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UltraTouch™ Denim Insulation – a step towards denim recycling

"The Blue Jeans Go Green™ program, a denim recycling program in its 11th year, launched by Cotton Incorporated in 2006, gives new life to old denim — a fabric made of cotton — by recycling and converting it into UltraTouch™ Denim Insulation. While the product sells in the US at stores like Home Depot and Lowe’s, a portion is distributed each year to organizations like Habitat for Humanity to help communities in need. So far, more than 250,000 sq. ft. of the natural fiber insulation has been distributed to such programmes. "

 

 

UltraTouch Denim Insulation a step towards denim recycling

 

The Blue Jeans Go Green™ program, a denim recycling program in its 11th year, launched by Cotton Incorporated in 2006, gives new life to old denim — a fabric made of cotton — by recycling and converting it into UltraTouch™ Denim Insulation. While the product sells in the US at stores like Home Depot and Lowe’s, a portion is distributed each year to organizations like Habitat for Humanity to help communities in need. So far, more than 250,000 sq. ft. of the natural fiber insulation has been distributed to such programmes. As Jonathan Greller, President, Saks OFF 5TH says, this partnership was a natural fit for them allowing them to give back to the community and, at the same time, deliver a service to customers that reward them as well.

UltraTouch Denim Insulation

 

Cotton Incorporated teamed with Bonded Logic, a Chandler, AZ based insulation company to manufacture the product, which contains 80 per cent post-consumer recycled content. Bonded Logic has more than 35 years experience designing and creating natural fibre insulation products. To date, the company has produced 2.7 million sq. ft. of insulation from recycled denim — enough to line 46 football fields.

Ultratouch technology

Bonded Logic maintains its product is good both for the environment and homeowners. Traditional insulation manufacturers consume considerably more energy while creating additional unwanted pollution and landfill waste, the company states. UltraTouch™ contains zero VOCs (volatile organic compounds), has no off-gassing concerns and lacks the formaldehyde of traditional insulation products. With UltraTouch™ the structure is well insulated, maximising HVAC efficiency, creating a healthy space to live and work.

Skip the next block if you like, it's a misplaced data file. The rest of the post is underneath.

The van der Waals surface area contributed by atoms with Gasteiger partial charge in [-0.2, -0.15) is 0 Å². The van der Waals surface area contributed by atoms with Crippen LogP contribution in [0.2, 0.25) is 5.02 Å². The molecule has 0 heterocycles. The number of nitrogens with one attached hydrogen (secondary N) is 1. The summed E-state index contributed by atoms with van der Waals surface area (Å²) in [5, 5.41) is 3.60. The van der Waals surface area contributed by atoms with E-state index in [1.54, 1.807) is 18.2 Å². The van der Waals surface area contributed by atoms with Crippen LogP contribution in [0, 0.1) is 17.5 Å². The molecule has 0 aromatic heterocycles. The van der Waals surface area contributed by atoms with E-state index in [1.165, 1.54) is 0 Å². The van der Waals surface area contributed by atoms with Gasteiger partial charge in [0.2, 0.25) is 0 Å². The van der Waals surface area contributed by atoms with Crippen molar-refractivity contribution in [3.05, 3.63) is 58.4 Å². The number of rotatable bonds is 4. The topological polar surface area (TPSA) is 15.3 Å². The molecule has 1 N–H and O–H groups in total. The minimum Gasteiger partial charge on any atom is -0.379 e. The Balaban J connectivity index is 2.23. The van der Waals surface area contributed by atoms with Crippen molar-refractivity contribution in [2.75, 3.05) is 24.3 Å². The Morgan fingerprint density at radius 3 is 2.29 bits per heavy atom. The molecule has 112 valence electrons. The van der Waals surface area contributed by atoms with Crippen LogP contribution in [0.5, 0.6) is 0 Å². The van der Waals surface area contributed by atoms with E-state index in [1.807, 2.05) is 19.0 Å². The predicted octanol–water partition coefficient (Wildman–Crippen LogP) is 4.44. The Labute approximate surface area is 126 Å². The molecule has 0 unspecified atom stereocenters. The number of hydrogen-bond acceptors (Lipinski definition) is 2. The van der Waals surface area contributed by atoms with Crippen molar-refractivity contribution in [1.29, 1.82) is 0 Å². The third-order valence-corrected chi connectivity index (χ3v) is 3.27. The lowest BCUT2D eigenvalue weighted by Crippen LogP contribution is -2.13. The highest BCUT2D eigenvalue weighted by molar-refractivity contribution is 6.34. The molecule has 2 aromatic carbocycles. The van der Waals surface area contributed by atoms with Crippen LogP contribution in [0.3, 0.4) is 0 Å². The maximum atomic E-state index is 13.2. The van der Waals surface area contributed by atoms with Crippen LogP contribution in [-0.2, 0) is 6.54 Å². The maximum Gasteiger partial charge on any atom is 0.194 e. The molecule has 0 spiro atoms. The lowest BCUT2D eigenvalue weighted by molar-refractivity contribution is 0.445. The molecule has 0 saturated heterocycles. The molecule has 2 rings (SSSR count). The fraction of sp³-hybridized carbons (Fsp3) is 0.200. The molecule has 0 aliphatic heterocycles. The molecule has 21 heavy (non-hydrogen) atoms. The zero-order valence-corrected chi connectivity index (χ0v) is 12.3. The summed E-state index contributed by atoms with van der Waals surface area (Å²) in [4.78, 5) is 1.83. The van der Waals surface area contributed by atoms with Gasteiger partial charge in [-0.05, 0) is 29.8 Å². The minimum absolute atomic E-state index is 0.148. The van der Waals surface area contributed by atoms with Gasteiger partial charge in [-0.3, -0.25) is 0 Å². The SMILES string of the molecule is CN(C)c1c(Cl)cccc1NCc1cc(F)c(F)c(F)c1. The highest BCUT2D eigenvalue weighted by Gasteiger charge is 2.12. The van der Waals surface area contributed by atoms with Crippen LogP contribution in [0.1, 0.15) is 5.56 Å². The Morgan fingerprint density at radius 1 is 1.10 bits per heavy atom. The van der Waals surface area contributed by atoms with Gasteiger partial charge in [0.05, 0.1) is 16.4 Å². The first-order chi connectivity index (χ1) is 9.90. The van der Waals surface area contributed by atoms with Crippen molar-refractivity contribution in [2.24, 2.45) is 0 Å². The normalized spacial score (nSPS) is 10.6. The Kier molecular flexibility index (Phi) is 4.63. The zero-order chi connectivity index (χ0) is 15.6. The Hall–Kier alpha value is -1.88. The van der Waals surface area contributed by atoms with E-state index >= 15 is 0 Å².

Natural cotton allows the insulation to provide maximum thermal performance as well as sound absorption. The insulation is also fire- and mold-resistant, made from denim that has already served its purpose and would normally be thrown out. Through the program, Cotton Incorporated has helped collect more than 1.5 million pieces of denim — enough to make a denim path the length of California. Collecting this denim has diverted from landfills approximately 750 tonne of textile waste, akin to the weight of almost 400 cars.

Partners in progress

In its effort to reduce, reuse, and recycle denim, Cotton Incorporated has worked with a number players to make it easy for consumers who want to donate their worn denim pieces. Partners included colleges — including the University of Kentucky, James Madison, and Quinnipiac –NASCAR and multiple retailers. Madewell began partnering with the program in 2014 and has since collected over 155,000 pieces of denim. The retailer is participating again this year, allowing shoppers to recycle their ‘pre-loved’ jeans, and handing them $20 discounts for a new pair. Shoppers can bring their old jeans into any of Madewell’s stores year round, and the retailer sends them all to the Blue Jeans Go Green™ program. By the end of 2017, Madewell is dedicated to collecting 200,000 pairs of denim to be recycled through the program.

The average American owns seven pairs of jeans and seven pieces of denim, according to the Cotton Incorporated Lifestyle Monitor™ Survey. That could translate into a lot of disposed denim. And 1,600 pieces of recycled denim diverts roughly one tonne of waste from a landfill. The Council for Textile Recycling says charities sell just 10-20 per cent of the clothes donated to their locations. They are left with billions of pounds of unsold clothes that they can sell for salvage to professional recycling firms. These firms separate the wearable pieces that can be exported to other countries as secondhand apparel. Another portion is converted into reclaimed wiping rags. And the rest is recycled for home insulation, carpet padding and raw material for the automotive industry. Still, the council says the rate of textile recycling is just 15 per cent.

In 2009, the Blue Jeans Go Green™ program earned the record for the ‘Most Items of Clothing Collected for Recycling’, with 33,088 pieces of denim. The next year, a grant program was established to give architects, builders and project developers the opportunity to apply for contributions of insulation for civic-minded buildings. Four years later, the program celebrated recycling the one-millionth piece of denim.

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